From where I sit I try to fear nothing (you will get little done if you do), and it is observable, experimentally demonstrable, concordant with understood physics/chemistry/biology (which is very much in play) and with predictive capabilities as well.
    Hard lines might be hard to draw and at some point "because that is the one I am using and I needed to start somewhere" might come into play but that seldom stops much -- as I sit here pondering things before I press reply I am looking at a periodic table poster on the wall, and all the colours, groupings and more that I know of, and how it only gets more complicated from there (combined things, different isotopes and the effects they have going up and down the scales, temperature fun, electronegativity and all the fun that causes), with all the fuzzy edges, with all the rather arbitrary categories and think well we still teach the basic overviews and still find it useful to have, or maybe chemistry is a social construct based on what we see as observable behaviours of subatomic particles and the concepts governing them, not to mention chemistry has caused some heinous stuff in history so I guess we will be abandoning that in short order if you had your way. Back on topic I fail to see the difference here with this, other than the degree of complication is a lot more but still within reason.
     
  4. UltraDolphinRevolution

    UltraDolphinRevolution GBAtemp Advanced Fan
    Member

    Joined:
    Jul 30, 2016
    Messages:
    919
    Country:
    China
    You are still arguing from consequence, Notimp. And I do not even agree with you from a consequentialist point of you (i.e. that it is good to act as if there are not races). Without ingroup prefence, my people would not exist today. Western virtue signaling people fully understand the importance of idenitity when it comes to Tibet (though I do not know your stance on it) but disregard it everywhere else.

    Yes, men and women have different organs. I was specifically talking about height. Everbody knows that men are taller than women. It is irrelevant that there is a higher variety within a group than between group averages. By pointing this out you are merely saying that "there are also tall women" or "there are also small Dutch people" (which nobody doubted to begin with). It adds nothing to the question whether average differences are genetic or whether grouping is justified.
     
  5. notimp

    OP notimp Well-Known Member
    Member

    Joined:
    Sep 18, 2007
    Messages:
    4,461
    Country:
    Laos
    Depends on how civilized a discussion we are talking about. But essentially - yes. This is what the term taboo indicates.

    Also, please note, that we are essentially engaged in talking about of 'societal defaults' can be moved, and why or why not. Which is something every generation has to do at one point.

    I'm mainly arguing why this red line shouldnt be moved.

    Next argument would be slippery slope, I guess.. ;)


    Also - we have to acknowledge, that this leaves the 'realm' of engaging and thrilling discussion at one point, and has real world impacts.

    So at least we would have to discuss those as well, and not always get stuck at 'but theoretically it is so unfair, that free speech has limits'.
     
    Last edited by notimp, Aug 8, 2020
  6. FAST6191

    FAST6191 Techromancer
    Reporter

    Joined:
    Nov 21, 2005
    Messages:
    31,491
    Country:
    United Kingdom
    In that case it sounds more like you are calling for the creation of a taboo, or the furthering of whatever group reckons there should be one.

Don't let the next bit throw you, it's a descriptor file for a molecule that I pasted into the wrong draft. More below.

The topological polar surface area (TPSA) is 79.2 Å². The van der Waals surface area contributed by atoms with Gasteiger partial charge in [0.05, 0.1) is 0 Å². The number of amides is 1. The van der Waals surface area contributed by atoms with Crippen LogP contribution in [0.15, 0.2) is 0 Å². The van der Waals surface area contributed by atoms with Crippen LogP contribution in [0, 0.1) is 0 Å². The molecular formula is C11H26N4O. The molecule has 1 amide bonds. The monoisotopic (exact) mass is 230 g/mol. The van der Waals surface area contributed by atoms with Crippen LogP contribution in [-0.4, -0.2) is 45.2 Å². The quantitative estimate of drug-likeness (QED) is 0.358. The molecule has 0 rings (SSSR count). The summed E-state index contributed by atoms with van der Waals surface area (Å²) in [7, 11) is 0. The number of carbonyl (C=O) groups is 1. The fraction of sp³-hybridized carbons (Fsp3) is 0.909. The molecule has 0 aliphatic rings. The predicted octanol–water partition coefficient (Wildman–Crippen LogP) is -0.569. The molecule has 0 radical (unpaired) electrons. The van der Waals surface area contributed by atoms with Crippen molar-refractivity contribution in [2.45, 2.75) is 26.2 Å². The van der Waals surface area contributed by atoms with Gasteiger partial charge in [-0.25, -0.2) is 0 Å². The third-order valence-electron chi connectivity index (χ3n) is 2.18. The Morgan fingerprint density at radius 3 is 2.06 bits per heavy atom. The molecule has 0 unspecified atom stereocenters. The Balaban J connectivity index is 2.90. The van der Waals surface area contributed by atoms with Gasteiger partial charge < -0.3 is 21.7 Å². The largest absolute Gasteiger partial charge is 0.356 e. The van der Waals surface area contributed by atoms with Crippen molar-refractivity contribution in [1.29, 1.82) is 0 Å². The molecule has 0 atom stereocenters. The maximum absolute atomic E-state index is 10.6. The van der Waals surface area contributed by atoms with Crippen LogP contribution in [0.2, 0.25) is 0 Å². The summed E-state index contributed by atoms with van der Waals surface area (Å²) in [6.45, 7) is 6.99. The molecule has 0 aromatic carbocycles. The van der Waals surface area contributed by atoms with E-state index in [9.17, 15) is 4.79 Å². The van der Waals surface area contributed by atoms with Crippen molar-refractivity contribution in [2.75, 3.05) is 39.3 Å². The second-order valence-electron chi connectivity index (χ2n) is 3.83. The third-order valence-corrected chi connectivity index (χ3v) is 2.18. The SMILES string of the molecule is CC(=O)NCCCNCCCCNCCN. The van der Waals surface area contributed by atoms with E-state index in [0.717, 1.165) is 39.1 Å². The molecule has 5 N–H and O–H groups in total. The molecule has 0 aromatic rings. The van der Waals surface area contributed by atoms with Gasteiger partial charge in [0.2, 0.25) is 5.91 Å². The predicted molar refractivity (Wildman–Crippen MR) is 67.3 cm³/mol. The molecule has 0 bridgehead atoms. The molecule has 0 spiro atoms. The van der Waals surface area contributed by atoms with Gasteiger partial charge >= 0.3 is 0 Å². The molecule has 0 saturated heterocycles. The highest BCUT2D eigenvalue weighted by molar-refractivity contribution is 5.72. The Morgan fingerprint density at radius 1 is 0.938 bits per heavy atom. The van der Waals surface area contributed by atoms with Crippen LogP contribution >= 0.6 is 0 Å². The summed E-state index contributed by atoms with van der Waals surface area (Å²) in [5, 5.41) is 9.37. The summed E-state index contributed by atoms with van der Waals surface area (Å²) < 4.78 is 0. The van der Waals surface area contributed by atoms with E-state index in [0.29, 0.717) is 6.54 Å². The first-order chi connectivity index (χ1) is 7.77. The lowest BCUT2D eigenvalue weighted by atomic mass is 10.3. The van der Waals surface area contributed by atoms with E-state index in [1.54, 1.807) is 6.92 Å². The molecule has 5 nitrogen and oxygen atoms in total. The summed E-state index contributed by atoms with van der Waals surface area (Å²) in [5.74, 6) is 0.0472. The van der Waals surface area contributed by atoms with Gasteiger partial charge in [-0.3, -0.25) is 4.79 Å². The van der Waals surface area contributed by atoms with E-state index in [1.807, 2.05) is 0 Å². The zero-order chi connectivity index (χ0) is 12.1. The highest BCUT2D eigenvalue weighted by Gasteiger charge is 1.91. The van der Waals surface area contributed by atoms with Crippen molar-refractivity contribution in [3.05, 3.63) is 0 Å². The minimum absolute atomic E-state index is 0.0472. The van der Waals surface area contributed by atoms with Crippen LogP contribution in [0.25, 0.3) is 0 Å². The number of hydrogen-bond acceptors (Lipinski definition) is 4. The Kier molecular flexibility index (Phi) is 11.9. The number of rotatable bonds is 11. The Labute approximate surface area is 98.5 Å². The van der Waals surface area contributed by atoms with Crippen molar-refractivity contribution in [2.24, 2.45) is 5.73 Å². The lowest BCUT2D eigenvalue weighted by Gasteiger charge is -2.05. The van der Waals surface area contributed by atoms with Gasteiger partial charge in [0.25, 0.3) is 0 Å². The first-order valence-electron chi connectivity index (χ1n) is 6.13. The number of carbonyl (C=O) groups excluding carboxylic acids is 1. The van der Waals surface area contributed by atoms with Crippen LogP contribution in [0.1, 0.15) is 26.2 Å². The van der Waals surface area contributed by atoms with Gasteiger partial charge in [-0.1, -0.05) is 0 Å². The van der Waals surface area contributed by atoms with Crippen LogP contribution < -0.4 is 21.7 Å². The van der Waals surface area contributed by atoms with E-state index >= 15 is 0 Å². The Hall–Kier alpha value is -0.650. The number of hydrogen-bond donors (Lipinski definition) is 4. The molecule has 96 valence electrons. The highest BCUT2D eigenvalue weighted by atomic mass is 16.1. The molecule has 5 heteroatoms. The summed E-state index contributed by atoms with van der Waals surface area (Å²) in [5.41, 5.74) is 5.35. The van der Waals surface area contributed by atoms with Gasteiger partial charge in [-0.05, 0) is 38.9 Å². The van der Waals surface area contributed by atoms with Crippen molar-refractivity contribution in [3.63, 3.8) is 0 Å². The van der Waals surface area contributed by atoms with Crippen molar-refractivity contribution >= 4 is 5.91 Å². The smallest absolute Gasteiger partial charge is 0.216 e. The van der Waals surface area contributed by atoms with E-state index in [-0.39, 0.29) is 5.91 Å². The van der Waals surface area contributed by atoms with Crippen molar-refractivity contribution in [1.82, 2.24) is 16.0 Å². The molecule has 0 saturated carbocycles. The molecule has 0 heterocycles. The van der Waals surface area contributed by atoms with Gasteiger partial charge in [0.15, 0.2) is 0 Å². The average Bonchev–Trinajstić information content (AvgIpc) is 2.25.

I would say that flies in the face of rationality; give me a skeleton, give me a blood drop and I will tell you much (about where they are likely from, what they likely look like, what medical issues they might have, what medical issues their kids might have...), give me a photo and I will tell you much about what will likely come up in the other tests, such things are the results of demonstrable processes and have predictive abilities both in terms of looking back through time, forward in it and for the here and now.
    In much the same way that a cosmologist will call anything heavier than helium a metal when it comes to stars, the average person not calling hydrogen a metal despite it demonstrably being one if you treat it right and chemistry having a dozen different categories of what counts as what for metals (never mind metalloids) then yeah you will have a clash between informal, legal and scientific but for the most part.
     
  7. notimp

    OP notimp Well-Known Member
    Member

    Joined:
    Sep 18, 2007
    Messages:
    4,461
    Country:
    Laos
    Probably group psychology.

    You do some historical atrocities, then people revolt against it in real struggle, then you are shocked, and dont talk about it for half a century. Hence a taboo is created.

    Compare and contrast to "I'm bored, and want to rebell against not being able to mainstream racist believes ("because we could do racial differentiation "better"") - going on all day about how unfair taboos are".

    Not very rational maybe, but very human. (Creation of, and maybe need for certain taboos. Not in a long theoretical conversation, but in practice. (For society to function.))

    But now our problem becomes 'who is establishing them' and 'who can confront them', to which I'd say democratic principles (edit very idealistic, I know) and call it a day. ;) (Or argue a bit more, if I'd want to.)


    Oh and btw, I tried to establish why it was rational that we ended up at 'racism' being a taboo, Based on past experiences. And limited alternatives.

    Not based on ideology that says 'all expression of thought has to be free'.

    While still very high on my priorities list - its not at the topmost position of principals for me.
     
    Last edited by notimp, Aug 8, 2020
Draft saved Draft deleted
Loading...

Hide similar threads Similar threads with keywords - Deterministic, ideology, wrong